SCHUMANN Fantasy Op 17 BEETHOVEN Piano Sonatas Nos 10 & 30
Like its predecessors, the sixth release in Andreas Haefliger’s ‘Perspectives’ series of mixed recitals includes Beethoven sonatas, leading one to suspect a hidden agenda in the form of an eventual cycle encompassing all 32. The pianist emphasises the lyrical qualities of the opening movement of Op 14 No 2, in contrast to Pollini’s recent quicker, more angular interpretation. The Andante is terse and lean, with hair-trigger dynamic contrasts, which ought to have characterised the rather sedate finale.
Haefliger’s intense and concentrated readings of Berio’s Erdenklavier and Wasserklavier assiduously lead into the eloquently spun first movement of Beethoven’s Op 109 Sonata. The second movement may be a tad slower than Beethoven’s Prestissimo marking implies, yet Haefliger is one of the few pianists not to obscure inner lines in crescendos. A cogent feeling for long lines and strong inner rhythm distinguishes the third movement: listen to the often rushed Var 3’s wonderful melodic shaping and its effortless transition into Var 4.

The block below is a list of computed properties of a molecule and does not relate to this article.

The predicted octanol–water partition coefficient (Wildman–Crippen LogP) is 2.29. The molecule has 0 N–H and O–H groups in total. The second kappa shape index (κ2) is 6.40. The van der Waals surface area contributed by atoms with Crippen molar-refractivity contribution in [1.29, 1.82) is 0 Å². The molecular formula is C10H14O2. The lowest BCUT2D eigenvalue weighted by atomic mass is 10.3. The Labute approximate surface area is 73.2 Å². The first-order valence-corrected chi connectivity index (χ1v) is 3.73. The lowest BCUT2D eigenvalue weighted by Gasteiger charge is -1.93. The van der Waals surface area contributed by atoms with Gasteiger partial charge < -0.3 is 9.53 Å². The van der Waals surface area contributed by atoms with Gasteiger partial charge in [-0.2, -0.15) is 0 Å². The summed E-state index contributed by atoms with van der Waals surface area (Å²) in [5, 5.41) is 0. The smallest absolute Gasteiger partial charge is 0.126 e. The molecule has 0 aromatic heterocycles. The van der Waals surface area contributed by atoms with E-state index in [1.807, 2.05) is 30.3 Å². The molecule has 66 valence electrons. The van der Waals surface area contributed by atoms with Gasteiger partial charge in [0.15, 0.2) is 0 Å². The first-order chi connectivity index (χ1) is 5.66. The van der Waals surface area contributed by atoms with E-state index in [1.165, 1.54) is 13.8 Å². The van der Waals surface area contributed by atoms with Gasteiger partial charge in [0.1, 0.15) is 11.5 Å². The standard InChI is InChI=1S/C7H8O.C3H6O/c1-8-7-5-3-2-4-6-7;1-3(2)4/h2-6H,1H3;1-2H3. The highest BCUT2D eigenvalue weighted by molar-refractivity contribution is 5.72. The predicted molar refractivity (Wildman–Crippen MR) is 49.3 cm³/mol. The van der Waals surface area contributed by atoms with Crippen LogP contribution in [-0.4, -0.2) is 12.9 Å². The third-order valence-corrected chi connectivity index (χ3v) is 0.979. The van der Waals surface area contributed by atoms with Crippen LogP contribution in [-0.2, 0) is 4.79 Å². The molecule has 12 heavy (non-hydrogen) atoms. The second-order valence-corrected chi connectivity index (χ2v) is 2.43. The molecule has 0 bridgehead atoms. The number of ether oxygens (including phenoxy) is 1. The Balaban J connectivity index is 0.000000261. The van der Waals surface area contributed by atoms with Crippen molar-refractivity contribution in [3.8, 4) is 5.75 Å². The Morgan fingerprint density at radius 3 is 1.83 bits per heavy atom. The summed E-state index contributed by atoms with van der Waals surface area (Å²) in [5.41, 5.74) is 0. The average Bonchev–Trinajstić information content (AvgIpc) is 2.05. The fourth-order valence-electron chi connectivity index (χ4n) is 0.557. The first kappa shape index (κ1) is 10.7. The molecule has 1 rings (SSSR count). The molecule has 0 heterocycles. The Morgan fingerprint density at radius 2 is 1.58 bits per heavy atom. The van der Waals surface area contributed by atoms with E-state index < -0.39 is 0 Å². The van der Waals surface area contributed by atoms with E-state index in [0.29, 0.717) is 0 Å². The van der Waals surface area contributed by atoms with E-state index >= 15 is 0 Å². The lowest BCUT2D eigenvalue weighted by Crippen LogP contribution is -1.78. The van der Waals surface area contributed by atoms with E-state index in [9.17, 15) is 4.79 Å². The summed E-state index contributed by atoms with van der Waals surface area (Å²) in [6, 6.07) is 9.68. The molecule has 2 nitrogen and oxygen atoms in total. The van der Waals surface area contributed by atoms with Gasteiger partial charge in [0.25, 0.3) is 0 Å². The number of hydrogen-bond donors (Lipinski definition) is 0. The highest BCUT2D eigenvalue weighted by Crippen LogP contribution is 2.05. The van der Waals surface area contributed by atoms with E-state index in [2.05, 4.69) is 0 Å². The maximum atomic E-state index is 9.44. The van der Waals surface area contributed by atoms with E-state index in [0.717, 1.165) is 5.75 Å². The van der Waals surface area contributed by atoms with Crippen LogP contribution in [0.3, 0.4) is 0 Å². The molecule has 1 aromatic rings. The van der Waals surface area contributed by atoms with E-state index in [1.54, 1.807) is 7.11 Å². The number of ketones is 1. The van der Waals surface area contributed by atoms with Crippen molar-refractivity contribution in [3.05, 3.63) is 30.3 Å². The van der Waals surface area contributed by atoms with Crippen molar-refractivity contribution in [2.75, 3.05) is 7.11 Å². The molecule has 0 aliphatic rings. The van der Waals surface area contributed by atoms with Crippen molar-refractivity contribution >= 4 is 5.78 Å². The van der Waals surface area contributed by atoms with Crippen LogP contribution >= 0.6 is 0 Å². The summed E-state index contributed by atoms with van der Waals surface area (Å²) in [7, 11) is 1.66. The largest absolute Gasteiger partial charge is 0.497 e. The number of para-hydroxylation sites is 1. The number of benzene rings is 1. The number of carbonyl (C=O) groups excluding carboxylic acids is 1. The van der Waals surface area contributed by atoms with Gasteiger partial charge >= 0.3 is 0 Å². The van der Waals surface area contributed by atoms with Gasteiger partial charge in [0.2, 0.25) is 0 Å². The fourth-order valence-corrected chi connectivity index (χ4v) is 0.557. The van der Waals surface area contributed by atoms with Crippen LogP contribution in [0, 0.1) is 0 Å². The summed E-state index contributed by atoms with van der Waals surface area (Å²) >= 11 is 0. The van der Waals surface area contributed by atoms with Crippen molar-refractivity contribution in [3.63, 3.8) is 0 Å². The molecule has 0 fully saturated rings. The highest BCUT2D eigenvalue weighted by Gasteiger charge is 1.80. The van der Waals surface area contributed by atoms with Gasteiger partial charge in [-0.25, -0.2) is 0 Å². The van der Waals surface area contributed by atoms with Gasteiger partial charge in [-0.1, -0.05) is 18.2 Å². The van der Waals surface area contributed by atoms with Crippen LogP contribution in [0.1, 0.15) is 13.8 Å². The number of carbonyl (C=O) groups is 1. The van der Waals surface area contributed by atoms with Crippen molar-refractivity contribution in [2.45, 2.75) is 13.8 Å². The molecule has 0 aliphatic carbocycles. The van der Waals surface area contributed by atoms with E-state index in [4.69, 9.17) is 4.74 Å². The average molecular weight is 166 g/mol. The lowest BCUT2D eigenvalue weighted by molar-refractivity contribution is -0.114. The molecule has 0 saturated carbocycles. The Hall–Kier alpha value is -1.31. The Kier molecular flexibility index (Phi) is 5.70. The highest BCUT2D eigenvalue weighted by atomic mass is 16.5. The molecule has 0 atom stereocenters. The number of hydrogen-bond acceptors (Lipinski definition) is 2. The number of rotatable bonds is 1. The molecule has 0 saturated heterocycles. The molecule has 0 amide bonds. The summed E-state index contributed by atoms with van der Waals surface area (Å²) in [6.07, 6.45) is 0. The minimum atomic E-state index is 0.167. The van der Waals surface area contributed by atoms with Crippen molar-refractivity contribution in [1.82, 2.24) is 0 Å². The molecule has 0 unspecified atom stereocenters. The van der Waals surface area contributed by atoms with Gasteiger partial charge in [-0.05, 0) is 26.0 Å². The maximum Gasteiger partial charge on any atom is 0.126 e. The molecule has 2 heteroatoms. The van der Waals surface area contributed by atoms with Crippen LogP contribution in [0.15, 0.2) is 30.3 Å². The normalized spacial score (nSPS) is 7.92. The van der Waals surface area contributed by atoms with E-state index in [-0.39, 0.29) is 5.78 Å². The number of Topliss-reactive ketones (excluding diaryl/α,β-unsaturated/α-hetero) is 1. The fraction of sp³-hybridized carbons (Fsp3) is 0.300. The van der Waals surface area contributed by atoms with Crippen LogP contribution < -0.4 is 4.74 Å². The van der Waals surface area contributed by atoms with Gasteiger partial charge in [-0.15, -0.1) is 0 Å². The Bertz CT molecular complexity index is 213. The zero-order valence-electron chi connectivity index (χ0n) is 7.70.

Variation 6’s chains of trills foreshadow the soft rapid figurations in following selection, Berio’s Luftklavier, while Feuerklavier’s relentless, Scriabin-like trills lead naturally into the rumbling left hand that introduces the final work, Schumann’s C major Fantasie. This is an ardent, animated and intelligently detailed performance, full of textual diversity that never spills over into contrivance or eccentricity. These qualities especially tell in the central march, where the arpeggiated chords are voiced with purpose and direction, and the obsessive dotted-rhythm polyphony is similarly contoured. Like Kissin, Haefliger not only nails the coda’s notorious skips but also brings out the bass-lines. A uncluttered, beautifully wrought finale concludes one of Haefliger’s most satisfying releases.